The one thing that is very apparent, from almost the first frame, is how different a Bond outing "Skyfall" really is, and this is something that Mendes was very adamant about. "I wanted to push the franchise into areas that it hadn't been before," Mendes said. "I felt what I had seen in 'Casino Royale,' was a Bond as an actor, capable of handling a much bigger personal journey." Looking back at the franchise, Mendes thought that it had gotten a little bit off-track, something which he wanted to try and course-correct. "I think there was a point around 'Moonraker' when it lost most of its thriller roots and went into more of an action adventure element and Bond became the kind of tape to string it all together." Mendes has an almost academic breakdown of where the franchise went. "He almost, from that moment on, had no journey at all. You have to be the reason we get to all these places. I'm being unfair to some of the movies in between, but in 'Casino Royale' Bond was back at the center again," Mendes explained. "He had emotional stakes and it was no coincidence that it was based on a Fleming novel. So to find that personal weight at the center of the movie was really important."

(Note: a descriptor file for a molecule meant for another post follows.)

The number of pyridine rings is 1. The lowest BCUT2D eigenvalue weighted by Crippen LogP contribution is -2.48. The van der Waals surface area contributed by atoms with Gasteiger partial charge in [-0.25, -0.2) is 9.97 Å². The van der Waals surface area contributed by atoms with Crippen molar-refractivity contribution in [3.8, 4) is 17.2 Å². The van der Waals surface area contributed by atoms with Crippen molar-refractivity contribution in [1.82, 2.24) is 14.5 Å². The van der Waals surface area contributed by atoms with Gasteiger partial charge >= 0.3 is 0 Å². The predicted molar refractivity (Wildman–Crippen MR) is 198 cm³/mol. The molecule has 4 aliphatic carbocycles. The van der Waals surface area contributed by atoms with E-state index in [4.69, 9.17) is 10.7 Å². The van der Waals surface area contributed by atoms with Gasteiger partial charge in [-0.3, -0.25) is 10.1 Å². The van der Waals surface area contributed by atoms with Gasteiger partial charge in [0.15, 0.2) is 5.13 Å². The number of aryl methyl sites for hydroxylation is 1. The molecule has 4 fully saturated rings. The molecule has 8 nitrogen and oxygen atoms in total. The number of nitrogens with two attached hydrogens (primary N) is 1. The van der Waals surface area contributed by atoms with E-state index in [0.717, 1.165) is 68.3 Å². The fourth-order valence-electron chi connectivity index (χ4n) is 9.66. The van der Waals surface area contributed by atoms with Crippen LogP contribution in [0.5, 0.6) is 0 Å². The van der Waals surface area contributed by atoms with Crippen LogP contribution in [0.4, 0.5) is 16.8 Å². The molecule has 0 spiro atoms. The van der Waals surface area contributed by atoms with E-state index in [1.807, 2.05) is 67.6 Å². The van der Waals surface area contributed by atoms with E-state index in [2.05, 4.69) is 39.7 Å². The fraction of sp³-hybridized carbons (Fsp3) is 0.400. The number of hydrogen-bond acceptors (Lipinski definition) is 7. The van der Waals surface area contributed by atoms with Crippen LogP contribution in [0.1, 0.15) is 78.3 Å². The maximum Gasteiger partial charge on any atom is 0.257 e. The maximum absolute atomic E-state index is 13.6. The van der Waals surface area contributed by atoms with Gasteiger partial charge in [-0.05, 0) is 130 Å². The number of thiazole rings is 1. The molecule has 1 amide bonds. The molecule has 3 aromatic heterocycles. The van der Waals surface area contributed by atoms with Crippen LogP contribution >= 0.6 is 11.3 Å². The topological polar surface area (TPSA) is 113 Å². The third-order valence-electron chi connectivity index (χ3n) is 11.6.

Celebrate The Franchise's 50th Anniversary Was Also Important To The Filmmakers
But, of course, "Skyfall" isn't all bold new ground (although there is a lot of that) – this is the fiftieth anniversary of the franchise, after all, and there are many tips of the proverbial hat to the spy's previous adventures. "'Goldfinger' is one of my favorite Bonds. We tried to include everything that we can. Certainly the conversation had at the beginning was, 'This is 50 years. We should mark it.' We had to reintroduce some things and introduce new ideas and celebrate it." (Keen-eyed Bond fanatics and casual observers of the franchise will both notice specific call-backs to previous entries.) In addition to reintroducing M and Moneypenny, Mendes had a very specific idea for the heavy: "I really wanted, even very early on, a flamboyant kind of villain, that dates back more to the early Bond movies." Naomie Harris, for her part, kept mum. When asked about what it was like taking over the mantle of Moneypenny, she demurred: "I can't answer any questions, I'm sorry."
Naomie Harris Says Danny Boyle Changed Her Life (Twice)
Naomie Harris has had a solid career, appearing in two "Pirates of the Caribbean" films, Michael Mann's big-screen "Miami Vice," Brett Ratner's "After the Sunset," and Michael Winterbottom's "Tristram Shanty: A Cock and Bull Story." But her big break came in the form of Danny Boyle's revisionist zombie thriller "28 Days Later." That role broke her out and paved the way for her career. And it turns out Boyle was also responsible for her "Skyfall" gig. "I was in a play called 'Frankenstein,' directed by Danny Boyle. And that is what Debbie McWilliams and Sam Mendes came to see and that's how they cast me," Harris explained. "So it's the second time Danny Boyle had changed my life." Even after she found out she had gotten the part, too, she couldn't tell anyone. "For two months I couldn't tell a soul because they were waiting for the Bond announcement. It was really difficult living with that secret." Still, it probably got her prepared to tackle a woman with mysteries of her own.